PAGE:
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New Wheeldon Ballet


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#1 Bridget

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Posted 16 June 2002 - 05:37 PM

Anyone else out there see the new Wheeldon ballet? If so, could you explain it to me. I realize it was abstract, but still there was a message being conveyed. Wendy Whelan was amazing in the "spider" scene. But that's all I understood.

#2 Leigh Witchel

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Posted 16 June 2002 - 06:35 PM

I saw it as well, Bridget. I'm not sure there was more of a "message" to it than what you saw.

#3 cargill

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Posted 17 June 2002 - 08:36 AM

I guess we now have our Spider Woman: the Ballet.

#4 glebb

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Posted 17 June 2002 - 12:17 PM

I loved Ansanelli in it. Great looking dancer!!!!

#5 Michael

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Posted 17 June 2002 - 12:52 PM

I was quite disappointed. It's definitely "Son of Polyphonia." But where in Polyphonia I felt that Wheeldon had something he wanted urgently to tell me about the Ligeti score, about these particular dancers, and ultimately about himself, I felt none of that last Thursday. There were a few interesting moments, but the entire thing felt like just another Diamond Project Ballet, like Wheeldon had nothing more to say, as if there were no particularly urgent reason why this dance had to be made to this music with these dancers. I thought the lighting also gimmicky, that that thermometer motif of the stip of color with the level moving up and down it had no particular connection witht anything.

If "A rising tide lifts all ships," the Diamond Project is like a Sinking Tide and evidently has the opposite effect. And I'll ask again, what does Wheeldon's title of Resident Choreographer mean? We have had as many, if not one more, new ballets from Melissa Barak in the last year than we have had from Wheeldon, and at that we have this half hearted thrown together piece for his new ballet. And also, shouldn't a choreographer resident in the company be more involved with the dancers, with company class, etc., wouldn't that be a great advantage? That is what we are getting from Barak but not Wheeldon. Different kind of "residency."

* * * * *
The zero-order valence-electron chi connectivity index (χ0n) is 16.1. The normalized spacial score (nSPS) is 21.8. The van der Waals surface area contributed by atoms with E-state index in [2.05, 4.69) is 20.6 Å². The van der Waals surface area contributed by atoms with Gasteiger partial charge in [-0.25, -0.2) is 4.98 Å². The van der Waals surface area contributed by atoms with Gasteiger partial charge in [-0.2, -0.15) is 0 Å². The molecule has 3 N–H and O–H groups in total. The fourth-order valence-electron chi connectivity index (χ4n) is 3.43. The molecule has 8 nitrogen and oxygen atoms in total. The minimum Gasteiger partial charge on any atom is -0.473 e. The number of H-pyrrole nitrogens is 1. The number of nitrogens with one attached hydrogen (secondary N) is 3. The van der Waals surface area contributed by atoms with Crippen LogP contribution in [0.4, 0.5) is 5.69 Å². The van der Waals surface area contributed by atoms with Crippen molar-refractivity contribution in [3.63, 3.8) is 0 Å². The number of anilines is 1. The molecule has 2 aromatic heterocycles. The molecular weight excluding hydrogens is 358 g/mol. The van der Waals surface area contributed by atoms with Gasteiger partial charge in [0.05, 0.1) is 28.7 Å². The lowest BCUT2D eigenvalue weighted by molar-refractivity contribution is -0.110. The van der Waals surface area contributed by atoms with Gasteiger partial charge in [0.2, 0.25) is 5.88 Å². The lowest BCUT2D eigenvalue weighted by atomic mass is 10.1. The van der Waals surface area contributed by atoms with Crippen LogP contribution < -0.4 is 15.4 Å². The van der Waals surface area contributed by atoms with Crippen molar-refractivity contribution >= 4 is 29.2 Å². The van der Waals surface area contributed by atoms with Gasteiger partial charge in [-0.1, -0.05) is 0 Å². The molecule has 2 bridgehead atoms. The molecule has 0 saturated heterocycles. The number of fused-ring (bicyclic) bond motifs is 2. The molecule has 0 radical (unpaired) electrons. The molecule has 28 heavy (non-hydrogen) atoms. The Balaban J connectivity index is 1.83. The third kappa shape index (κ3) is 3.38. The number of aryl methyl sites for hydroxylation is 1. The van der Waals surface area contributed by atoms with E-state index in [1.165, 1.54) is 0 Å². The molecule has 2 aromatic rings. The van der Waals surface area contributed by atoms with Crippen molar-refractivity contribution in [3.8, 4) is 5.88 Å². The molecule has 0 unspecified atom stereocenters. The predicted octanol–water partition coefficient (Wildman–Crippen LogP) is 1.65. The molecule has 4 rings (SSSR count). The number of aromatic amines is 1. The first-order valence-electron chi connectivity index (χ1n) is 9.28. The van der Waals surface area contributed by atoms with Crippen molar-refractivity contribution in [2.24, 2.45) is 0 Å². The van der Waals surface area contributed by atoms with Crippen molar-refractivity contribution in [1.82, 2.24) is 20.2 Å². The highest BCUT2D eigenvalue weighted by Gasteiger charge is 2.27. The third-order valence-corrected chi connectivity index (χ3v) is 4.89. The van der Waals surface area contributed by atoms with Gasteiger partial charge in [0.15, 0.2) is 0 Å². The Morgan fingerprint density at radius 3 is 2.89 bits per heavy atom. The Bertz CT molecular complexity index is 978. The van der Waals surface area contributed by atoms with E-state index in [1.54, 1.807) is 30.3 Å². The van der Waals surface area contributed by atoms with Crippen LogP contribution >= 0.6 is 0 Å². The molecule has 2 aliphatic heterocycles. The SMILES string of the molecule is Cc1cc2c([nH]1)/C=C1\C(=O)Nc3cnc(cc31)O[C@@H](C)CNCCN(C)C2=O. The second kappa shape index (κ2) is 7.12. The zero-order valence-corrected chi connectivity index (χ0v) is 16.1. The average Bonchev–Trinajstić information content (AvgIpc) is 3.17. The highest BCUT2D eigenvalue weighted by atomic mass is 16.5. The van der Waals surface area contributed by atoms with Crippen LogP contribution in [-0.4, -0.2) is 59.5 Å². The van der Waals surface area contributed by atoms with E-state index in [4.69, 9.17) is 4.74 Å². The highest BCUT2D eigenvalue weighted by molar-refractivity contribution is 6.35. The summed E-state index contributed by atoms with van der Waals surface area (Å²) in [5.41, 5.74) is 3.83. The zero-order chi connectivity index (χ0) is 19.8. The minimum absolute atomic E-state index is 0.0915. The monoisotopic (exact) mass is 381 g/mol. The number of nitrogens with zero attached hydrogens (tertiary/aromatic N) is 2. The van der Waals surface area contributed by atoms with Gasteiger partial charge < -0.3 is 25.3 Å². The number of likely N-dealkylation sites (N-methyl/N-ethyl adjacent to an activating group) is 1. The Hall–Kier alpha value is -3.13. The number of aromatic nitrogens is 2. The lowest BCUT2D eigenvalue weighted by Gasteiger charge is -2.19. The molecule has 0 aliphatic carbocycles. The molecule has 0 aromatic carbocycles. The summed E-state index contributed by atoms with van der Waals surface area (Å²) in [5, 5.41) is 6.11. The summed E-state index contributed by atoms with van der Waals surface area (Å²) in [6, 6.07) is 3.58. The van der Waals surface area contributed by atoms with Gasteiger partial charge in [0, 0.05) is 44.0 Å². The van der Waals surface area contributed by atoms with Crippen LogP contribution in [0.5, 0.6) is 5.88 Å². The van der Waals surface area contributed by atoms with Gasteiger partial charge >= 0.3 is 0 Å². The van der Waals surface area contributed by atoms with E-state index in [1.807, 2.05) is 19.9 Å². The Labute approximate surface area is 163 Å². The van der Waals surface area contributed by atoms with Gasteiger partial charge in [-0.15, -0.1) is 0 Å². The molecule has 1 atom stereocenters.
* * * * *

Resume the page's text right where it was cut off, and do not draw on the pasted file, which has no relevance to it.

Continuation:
#6 liebs

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Posted 17 June 2002 - 02:45 PM

Wheeldon has clearly been distracted this year with Broadway, and works for other companies. I think NYCB has been rather generous in allowing him alot of freedom. Maybe, it is Wheeldon who needs to be committted to NYCB rather than the other way around?

#7 Michael

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Posted 17 June 2002 - 04:17 PM

Very possibly Liebs. Putting his name down as "Resident Choreographer" was starting to seem to me analogous to a law firm putting someone on their letterhead as "Of Counsel." But what did you think of his new Ballet?

#8 Calliope

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Posted 17 June 2002 - 04:39 PM

I saw it also and found it flat. It didn't help reading his rather haphazard commentary about doing the piece and it not being expected to be his best work and that's how I went into the piece, not expecting to see much, and it's exactly what I got.

I'm going to be a bit cynical here, partially because I think Wheeldon is good, but he isn't the savior of ballet as he's been called. I think City Ballet gave him the title, which to the outside world, probably gave him more creditability than perhaps he deserved. He went out and has done things for other companies, a Broadway show and gotten recognition in the tabloids, this in turn brings City Ballet some press and hopefully an audience just to see what he turns out next.

I think he's a decent choreographer, but I think there are some others and I wonder if he's just become a ballet celebrity of sorts, with not much star power to back it up.

Sorry, I'm just annoyed yet again at a waste of a season over at City Ballet. What a contrast to see ABT revive something as old as Fille and I love it and all the new stuff I can't stand is across the plaza.

#9 Lynette H

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Posted 19 June 2002 - 04:57 AM